In my senior year of college, in a course called Creative Nonfiction, a professor shared an idea that cracked my mind open a bit: Dispense, if you will, of whatever separation you think there is between fiction and nonfiction. More often than not, he claimed, writers are more confessional than we’d like to believe in our fictions. And, in our nonfictions, we take our liberties.
Genres and categories serve their purposes, of course, but I find that interesting things happen at the spaces where they blur.
So it was when I read the synopsis for The Friend, a story I couldn’t immediately determine was true or concocted, confessional or creative invention. Calling off the search for certainty, I opted to read it as is.
The Friend tells the story of a woman who, following the suicide of a lifelong friend, is startled to end up with something he left behind: Apollo, the Great Dane, whose size attracts eyes on the sidewalks of New York City, and whose grief for his master is palpable in the way he moves around the world afterward. Swallowed up in grief herself, the narrator speaks directly to her fallen friend, recounting his scars and stories, and venturing off in curious directions –– what makes a writer write, and what do we know about suicide, and what do we know about the inner worlds of dogs, and what do we know about anyone’s inner world?
I move from chair to couch, Apollo watching, forehead creased. Once I’m settled, he comes and sits down in front of me. Eye to eye. What do dogs think when they see someone cry? Bred to be comforters, they comfort us. But how puzzling human unhappiness must be to them. We who can fill our dishes any time and with as much food as we like, who can go outside whenever we wish, and run free –– we who have no master constantly needing to be pleased, or obeyed…
At first, the narrator takes Apollo into her home as a graceful, temporary gesture. Surely there will be someone who will want to take him home, she –– admittedly a cat person –– promises herself. Through her own grief, her own bottomless list of questions emerging for a person no longer around to answer them, she begins to find commonality with the beast grieving on her floorboards. The spectacle of her newfound pet soon gives way to worry over her mental health, her friends concerned about her choice to forego time with them for time with Apollo.
Watching Apollo sleep. The peaceful rise and fall of his flank. His belly is full, he is warm and dry, he has had a four-mile walk today. As usual when he hunched in the street to do his business I guarded him from passing cars. And, in the park, when a texting jogger bore down on us, Apollo barked and blocked his path before he could run into me. I have played several rounds of tug-of-war with him today, I have talked to him, and sung to him, and read him some poetry. I have trimmed his nails and brushed every inch of his coat. Now, watching him sleep, I feel a surge of contentment. There follows another, deeper feeling, singular and mysterious, yet at the same time perfectly familiar. I don’t know why it takes a full minute for me to name it.
What are we, Apollo and I, if not two solitudes that protect and border and greet each other?
As I pressed through the story, I was increasingly uncertain whether or not my eyes were poring over fiction or nonfiction. Certainly, the narrative is grounded in a world that feels distinctly real, and the elements of grief are all-too-familiar to anyone who’s lost something they won’t get back. Apollo is, to the reader, a warm and comforting presence, and I found myself aching for his healing, along with the narrator’s. What is it, the narrator presses, about our relationships with dogs? Are they simply animals trained to respond to us, or is there something more to them? Flipping to the next page, I began to expect I’d find more questions than answers.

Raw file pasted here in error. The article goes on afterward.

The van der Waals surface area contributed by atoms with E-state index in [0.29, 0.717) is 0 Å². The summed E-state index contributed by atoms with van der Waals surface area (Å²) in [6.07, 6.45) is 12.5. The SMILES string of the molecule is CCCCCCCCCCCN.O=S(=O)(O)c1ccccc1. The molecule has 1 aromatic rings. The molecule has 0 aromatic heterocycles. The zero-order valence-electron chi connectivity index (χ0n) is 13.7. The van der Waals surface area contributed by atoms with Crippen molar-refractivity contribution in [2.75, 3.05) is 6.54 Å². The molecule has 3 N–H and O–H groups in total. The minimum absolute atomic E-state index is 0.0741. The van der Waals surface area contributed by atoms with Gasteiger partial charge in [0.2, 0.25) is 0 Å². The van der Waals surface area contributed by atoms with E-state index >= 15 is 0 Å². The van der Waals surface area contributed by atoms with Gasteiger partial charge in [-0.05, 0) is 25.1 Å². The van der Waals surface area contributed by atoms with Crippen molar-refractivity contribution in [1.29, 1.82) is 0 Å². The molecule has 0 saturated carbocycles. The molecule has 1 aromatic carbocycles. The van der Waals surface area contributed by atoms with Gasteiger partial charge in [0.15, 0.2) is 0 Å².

Strays is what a writer I recently read calls those who, for one reason or another, and despite whatever they might have wanted earlier in life, never really become a part of life, not in the way most people do. They may have serious relationships, they may have friends, even a sizable circle, they may spend large portions of their time in the company of others. But they never marry and they never have children. On holidays, they join some family or other group. This goes on year after year, until they finally find it in themselves to admit that they’re really rather just stay home.
But you must see a lot of people like that, I say to the therapist.
Actually, he says, I don’t.
In the penultimate section of The Friend, a detail of the story is shared that tempted me to sharply pivot in my interpretation of its story. An answer is revealed –– whether fiction or nonfiction, some elements of the story as I’d understood it were changed –– and I found myself perplexed as to what to do with that shift. Does this impact the meaning, I asked myself, does it change what I can take away from this? I decided, with an exhale, no.
Grief is a harrowing journey, perhaps especially when the loss of somebody we loved feels like it has no comfortable explanation. Through the narrator’s explorations and musings, I began to understand her means of processing her pain –– curiosity, intellectualism, academia. If I make this pain academic, she seems to promise herself, it will be something I can sort and put away. It is her time, then, with the dog Apollo, that reveals to her a harder truth: We are, in the wake of our losses, little more than somatic wounds, aching in the absence of what came before. We can find comfort, however, in those around us who recognize our grief.